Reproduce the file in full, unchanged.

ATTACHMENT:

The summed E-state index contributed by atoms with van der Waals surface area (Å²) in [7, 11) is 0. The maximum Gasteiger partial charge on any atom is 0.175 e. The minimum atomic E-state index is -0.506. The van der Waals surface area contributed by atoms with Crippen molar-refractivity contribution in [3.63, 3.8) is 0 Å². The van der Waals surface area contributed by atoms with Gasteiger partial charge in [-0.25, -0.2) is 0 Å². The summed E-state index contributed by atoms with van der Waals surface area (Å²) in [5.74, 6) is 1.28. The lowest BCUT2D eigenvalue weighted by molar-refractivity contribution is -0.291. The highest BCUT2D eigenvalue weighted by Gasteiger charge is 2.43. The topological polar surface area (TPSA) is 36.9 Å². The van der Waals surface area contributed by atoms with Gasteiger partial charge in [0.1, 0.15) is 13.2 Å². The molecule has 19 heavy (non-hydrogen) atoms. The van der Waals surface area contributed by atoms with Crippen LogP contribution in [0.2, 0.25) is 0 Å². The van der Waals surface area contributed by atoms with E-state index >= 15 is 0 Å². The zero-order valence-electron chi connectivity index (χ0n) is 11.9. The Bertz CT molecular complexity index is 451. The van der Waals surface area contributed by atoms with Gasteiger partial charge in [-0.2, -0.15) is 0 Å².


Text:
The summed E-state index contributed by atoms with van der Waals surface area (Å²) in [7, 11) is 0. The maximum Gasteiger partial charge on any atom is 0.175 e. The minimum atomic E-state index is -0.506. The van der Waals surface area contributed by atoms with Crippen molar-refractivity contribution in [3.63, 3.8) is 0 Å². The van der Waals surface area contributed by atoms with Gasteiger partial charge in [-0.25, -0.2) is 0 Å². The summed E-state index contributed by atoms with van der Waals surface area (Å²) in [5.74, 6) is 1.28. The lowest BCUT2D eigenvalue weighted by molar-refractivity contribution is -0.291. The highest BCUT2D eigenvalue weighted by Gasteiger charge is 2.43. The topological polar surface area (TPSA) is 36.9 Å². The van der Waals surface area contributed by atoms with Gasteiger partial charge in [0.1, 0.15) is 13.2 Å². The molecule has 19 heavy (non-hydrogen) atoms. The van der Waals surface area contributed by atoms with Crippen LogP contribution in [0.2, 0.25) is 0 Å². The van der Waals surface area contributed by atoms with E-state index >= 15 is 0 Å². The zero-order valence-electron chi connectivity index (χ0n) is 11.9. The Bertz CT molecular complexity index is 451. The van der Waals surface area contributed by atoms with Gasteiger partial charge in [-0.2, -0.15) is 0 Å².